Cell phones have become a necessity in todayâ€™s world. Itâ€™s extremely difficult to manage your day-to-day tasks and errands without one, and rightly so, as theyâ€™ve become mini handheld computers on which you can accomplish almost anything. As the demands of users increase, along with the need for video calls, camera quality, and increased screen size, the user-friendliness of cell phones can decline. Since this could be a turn-off for senior citizens, more and more cell phone network providers are coming out with plans that are tailor-made to attract them.
Some of the main uses that adults over the age of 50 look for in a cell phone is its ability to make voice and video calls, as typically their main use is to conduct business and keep in touch with family and friends. User friendliness and screen size were also important factors. In a campaign to expand the number of seniors using a cell phone, the market has responded with several cell phone plans that specifically cater to their needs. Weâ€™ve identified a few of the best ones below.
According to a study conducted by the PEW Research Center in 2018, 94% of adults in the US between the ages of 50 and 64 owned a cell phone but only 73% of those had a smart phone. Just 85% of adults 65 and older used any sort of cell phone at all.1
Sprint has put together a pretty impressive deal for those who are 55 and older; it is one of the newer additions to all of the choices that are available. There is a qualification process, but if you qualify, youâ€™ll be able to receive unlimited talk time, texts, and data for two phone lines for only $80.00 plus service charges and taxes. If you need only one line, the discount on your service is slightly smaller at $55.00 a month.
Negative aspects of this plan are that even though the savings are nice, video and music screening is capped in quality. So, if youâ€™re planning on using your phone to watch Netflix or listen to music streaming sites like Pandora, you may experience subpar quality and other issues. You can add an additional $10.00 fee a month to your phone bill for improved speeds. Another tricky addition to their plan can only be found in the fine print and that is that Sprint holds the right to slow your data speeds during busy periods of traffic on their network.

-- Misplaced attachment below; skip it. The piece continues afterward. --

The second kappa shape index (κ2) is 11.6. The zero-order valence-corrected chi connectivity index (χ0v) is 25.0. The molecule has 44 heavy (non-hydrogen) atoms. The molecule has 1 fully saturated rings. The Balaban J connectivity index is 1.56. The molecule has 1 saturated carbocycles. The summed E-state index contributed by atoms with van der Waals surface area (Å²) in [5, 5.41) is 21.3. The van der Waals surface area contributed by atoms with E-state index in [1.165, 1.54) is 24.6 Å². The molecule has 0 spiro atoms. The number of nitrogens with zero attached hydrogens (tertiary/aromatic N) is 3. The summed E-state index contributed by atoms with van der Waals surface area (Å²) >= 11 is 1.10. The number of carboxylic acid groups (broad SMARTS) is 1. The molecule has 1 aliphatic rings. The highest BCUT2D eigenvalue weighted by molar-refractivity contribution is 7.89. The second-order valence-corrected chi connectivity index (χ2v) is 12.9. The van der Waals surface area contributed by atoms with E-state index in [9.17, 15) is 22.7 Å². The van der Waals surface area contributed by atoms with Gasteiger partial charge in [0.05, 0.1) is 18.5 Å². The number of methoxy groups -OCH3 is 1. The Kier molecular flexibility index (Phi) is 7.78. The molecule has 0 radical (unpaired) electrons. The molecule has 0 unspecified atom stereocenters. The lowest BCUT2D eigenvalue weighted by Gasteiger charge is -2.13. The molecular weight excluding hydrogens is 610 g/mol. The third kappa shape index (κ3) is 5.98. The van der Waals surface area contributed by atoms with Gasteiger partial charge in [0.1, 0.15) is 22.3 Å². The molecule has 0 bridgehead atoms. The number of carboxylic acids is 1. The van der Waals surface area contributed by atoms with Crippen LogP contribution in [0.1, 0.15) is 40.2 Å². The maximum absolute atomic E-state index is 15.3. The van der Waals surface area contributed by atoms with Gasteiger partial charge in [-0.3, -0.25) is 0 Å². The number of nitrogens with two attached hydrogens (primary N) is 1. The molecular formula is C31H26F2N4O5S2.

Funnily enough T-Mobileâ€™s cell phone plans for seniors is almost exact to Sprintsâ€™. They also provide a discounted rate of $80.00 for two phone lines with unlimited talk, text, and data, and $55.00 for the same plan on a single line. That being said, it is slightly cheaper than Sprint because all service charges, fees, and taxes are included within those flat monthly costs.
Also, unlike Sprint, T-Mobileâ€™s cell phone plan does not include the right to slow down data speeds just because their network is busy. Their only restriction on data is that your speed will be throttled if you use more than 50 gigs of data per month; that is enforced on all of their plans across the board and not just their senior cell phone plans.
Verizon offers an over 55 plan which they call â€śGo Unlimitedâ€ť. It is slightly pricier than Sprint and T-Mobile as they charge $65.00 for one line per month and $90.00 for two. Negatives include that they also reserve the right to cap your data speeds during busier times on their network and that the plan is currently only available to those who reside in Florida. Additionally, AT&T gives discounts if youâ€™re a member of the AARP; these may not be advertised in the store so be sure to ask when signing up. As cell phone service providers realize that senior citizens make up for a major percentage of the untapped market in the industry, weâ€™re sure that theyâ€™ll come up with more plans.
Seniors should constantly be shopping around for the best cell phone plans available. Switching carriers every few years can save hundreds or even thousands thanks to "New Customer" bonuses. If you're interested in finding the offers available in your area, start a search today.
Sources: http://www.pewinternet.org/fact-sheet/mobile/,Â https://www.pewinternet.org/2017/05/17/technology-use-among-seniors/,Â https://www.aginginplace.org/cellphone-guide-for-seniors/